Legislative Mandated Reports - 2021

2021 Water Code Section 13385(o) Enforcement Report

This report meets the requirements in section 13385(o) of the California Water Code to continuously report and update enforcement information for the implementation of the Clean Water Act. This report includes a compilation of the number of violations of waste discharge requirements in the previous calendar year, a record of the formal and informal compliance and enforcement actions taken for each violation, and an analysis of the effectiveness of current enforcement policies, including mandatory minimum penalties.

California Water Code Section 13385(o)
The state board shall continuously report and update information on its Internet Web site. The state board shall report annually on or before December 31 regarding its enforcement activities. The information shall include all of the following:

  1. A compilation of the number of violations of waste discharge requirements in the previous calendar year, including stormwater enforcement violations.
  2. A record of the formal and informal compliance and enforcement actions taken for each violation, including stormwater enforcement actions.
  3. An analysis of the effectiveness of current enforcement policies, including mandatory minimum penalties.

The Water Boards use the California Integrated Water Quality System (CIWQS) database to track information about places of environmental interest, manage permits and other orders, track inspections, and manage violations and enforcement activities. The Storm Water Multiple Application and Report Tracking System (SMARTS) database tracks similar information for the Storm Water Program. These two databases are used to compile the information in the 13385(o) report.

Most of the tables in this report are available for continuous public use through the State Water Board’s Internet site. Public reports allow the public to access violation and enforcement data that is updated daily from dischargers regulated by the Water Boards and gives the user control over how to sort and filter this data to meet specific information needs.

Wastewater facilities discussed in this report are those facilities that are permitted to discharge pollutants to surface waters, including: sewage treatment plants, food processors, oil refineries, power plants, pulp and paper mills, mines, and fish hatcheries. These facilities are regulated through National Pollutant Discharge Elimination System (NPDES) permits. Stormwater facilities in California are also regulated through NPDES permits and fall into three categories: construction, industrial, and municipal.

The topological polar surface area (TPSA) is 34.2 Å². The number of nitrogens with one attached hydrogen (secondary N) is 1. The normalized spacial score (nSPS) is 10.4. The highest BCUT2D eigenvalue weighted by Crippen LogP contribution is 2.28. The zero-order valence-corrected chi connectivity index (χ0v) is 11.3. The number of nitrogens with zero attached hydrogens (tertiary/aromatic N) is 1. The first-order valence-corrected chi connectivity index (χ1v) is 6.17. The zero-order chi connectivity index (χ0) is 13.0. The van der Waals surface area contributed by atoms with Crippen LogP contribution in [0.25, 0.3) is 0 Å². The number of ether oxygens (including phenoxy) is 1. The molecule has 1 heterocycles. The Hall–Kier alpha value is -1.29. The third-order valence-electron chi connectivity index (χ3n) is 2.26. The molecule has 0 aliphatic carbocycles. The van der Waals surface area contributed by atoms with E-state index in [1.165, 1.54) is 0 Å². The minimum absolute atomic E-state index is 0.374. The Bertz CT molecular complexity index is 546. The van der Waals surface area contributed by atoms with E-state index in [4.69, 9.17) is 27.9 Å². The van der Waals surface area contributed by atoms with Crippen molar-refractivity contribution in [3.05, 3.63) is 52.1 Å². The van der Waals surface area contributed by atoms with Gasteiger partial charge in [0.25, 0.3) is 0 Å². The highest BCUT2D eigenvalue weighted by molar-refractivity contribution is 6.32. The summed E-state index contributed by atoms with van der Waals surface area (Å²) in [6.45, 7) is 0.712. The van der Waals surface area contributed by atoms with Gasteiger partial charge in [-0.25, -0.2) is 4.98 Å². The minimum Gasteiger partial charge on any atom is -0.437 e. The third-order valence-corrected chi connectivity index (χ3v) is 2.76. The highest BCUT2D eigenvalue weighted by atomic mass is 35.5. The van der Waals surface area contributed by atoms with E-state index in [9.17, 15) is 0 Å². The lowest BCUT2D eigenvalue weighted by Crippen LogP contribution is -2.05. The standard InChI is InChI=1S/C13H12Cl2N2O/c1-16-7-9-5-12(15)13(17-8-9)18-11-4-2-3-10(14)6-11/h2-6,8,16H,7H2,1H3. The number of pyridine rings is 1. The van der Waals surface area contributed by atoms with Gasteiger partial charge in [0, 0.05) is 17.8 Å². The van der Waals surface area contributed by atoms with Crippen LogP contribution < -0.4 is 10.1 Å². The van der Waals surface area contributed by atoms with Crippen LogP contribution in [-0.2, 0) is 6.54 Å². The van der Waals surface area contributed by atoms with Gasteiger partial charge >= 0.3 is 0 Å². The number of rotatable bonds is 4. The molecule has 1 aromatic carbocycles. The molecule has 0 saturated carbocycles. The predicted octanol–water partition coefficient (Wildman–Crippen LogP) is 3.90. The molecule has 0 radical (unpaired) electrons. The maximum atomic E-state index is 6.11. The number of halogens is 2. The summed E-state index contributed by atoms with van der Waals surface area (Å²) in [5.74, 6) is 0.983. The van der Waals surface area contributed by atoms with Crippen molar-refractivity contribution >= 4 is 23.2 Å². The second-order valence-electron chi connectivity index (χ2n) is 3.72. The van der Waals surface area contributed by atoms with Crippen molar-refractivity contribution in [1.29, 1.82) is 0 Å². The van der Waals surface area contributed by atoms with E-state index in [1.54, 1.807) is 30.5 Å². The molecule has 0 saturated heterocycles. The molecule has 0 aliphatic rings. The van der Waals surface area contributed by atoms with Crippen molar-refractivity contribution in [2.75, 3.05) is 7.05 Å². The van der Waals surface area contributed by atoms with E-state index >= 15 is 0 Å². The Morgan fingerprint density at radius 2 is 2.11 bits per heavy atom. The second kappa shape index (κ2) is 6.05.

The number of major and minor wastewater facilities continues to decrease as dischargers find alternatives to surface water discharge. The number of inspections at wastewater facilities increased by 38% from fiscal year (FY) 20/21 to FY 21/22 and by 16% for stormwater facilities. This increase is likely attributable to the loosing up of restrictions post-COVID-19 pandemic.

This section summarizes the violations for the NPDES Wastewater and Stormwater Programs.

There was a 3% increase in the number of violations for wastewater facilities, while there was a 47% increase for stormwater facilities.

This section presents information on formal and informal compliance and enforcement actions taken for each violation. The Water Boards use progressive enforcement by addressing some violations with an informal response such as a phone call or staff enforcement letter, and if needed, a formal enforcement action based on statute. If violations continue, the enforcement response can be escalated to increasingly more formal and serious actions until compliance is achieved.